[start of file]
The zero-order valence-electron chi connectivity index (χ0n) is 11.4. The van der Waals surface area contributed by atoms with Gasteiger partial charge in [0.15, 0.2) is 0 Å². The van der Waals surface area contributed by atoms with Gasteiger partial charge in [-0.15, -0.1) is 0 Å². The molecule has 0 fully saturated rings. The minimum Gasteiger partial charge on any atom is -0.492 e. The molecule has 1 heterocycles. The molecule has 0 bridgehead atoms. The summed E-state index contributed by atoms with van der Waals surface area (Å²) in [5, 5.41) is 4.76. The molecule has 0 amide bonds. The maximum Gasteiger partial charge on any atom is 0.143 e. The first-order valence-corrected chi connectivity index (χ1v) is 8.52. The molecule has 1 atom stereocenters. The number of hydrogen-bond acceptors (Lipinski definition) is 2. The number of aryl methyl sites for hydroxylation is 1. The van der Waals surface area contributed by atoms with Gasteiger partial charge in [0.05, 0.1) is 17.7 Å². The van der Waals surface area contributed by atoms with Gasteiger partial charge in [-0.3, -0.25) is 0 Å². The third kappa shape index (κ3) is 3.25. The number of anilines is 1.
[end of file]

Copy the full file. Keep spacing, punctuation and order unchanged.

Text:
The zero-order valence-electron chi connectivity index (χ0n) is 11.4. The van der Waals surface area contributed by atoms with Gasteiger partial charge in [0.15, 0.2) is 0 Å². The van der Waals surface area contributed by atoms with Gasteiger partial charge in [-0.15, -0.1) is 0 Å². The molecule has 0 fully saturated rings. The minimum Gasteiger partial charge on any atom is -0.492 e. The molecule has 1 heterocycles. The molecule has 0 bridgehead atoms. The summed E-state index contributed by atoms with van der Waals surface area (Å²) in [5, 5.41) is 4.76. The molecule has 0 amide bonds. The maximum Gasteiger partial charge on any atom is 0.143 e. The first-order valence-corrected chi connectivity index (χ1v) is 8.52. The molecule has 1 atom stereocenters. The number of hydrogen-bond acceptors (Lipinski definition) is 2. The number of aryl methyl sites for hydroxylation is 1. The van der Waals surface area contributed by atoms with Gasteiger partial charge in [0.05, 0.1) is 17.7 Å². The van der Waals surface area contributed by atoms with Gasteiger partial charge in [-0.3, -0.25) is 0 Å². The third kappa shape index (κ3) is 3.25. The number of anilines is 1.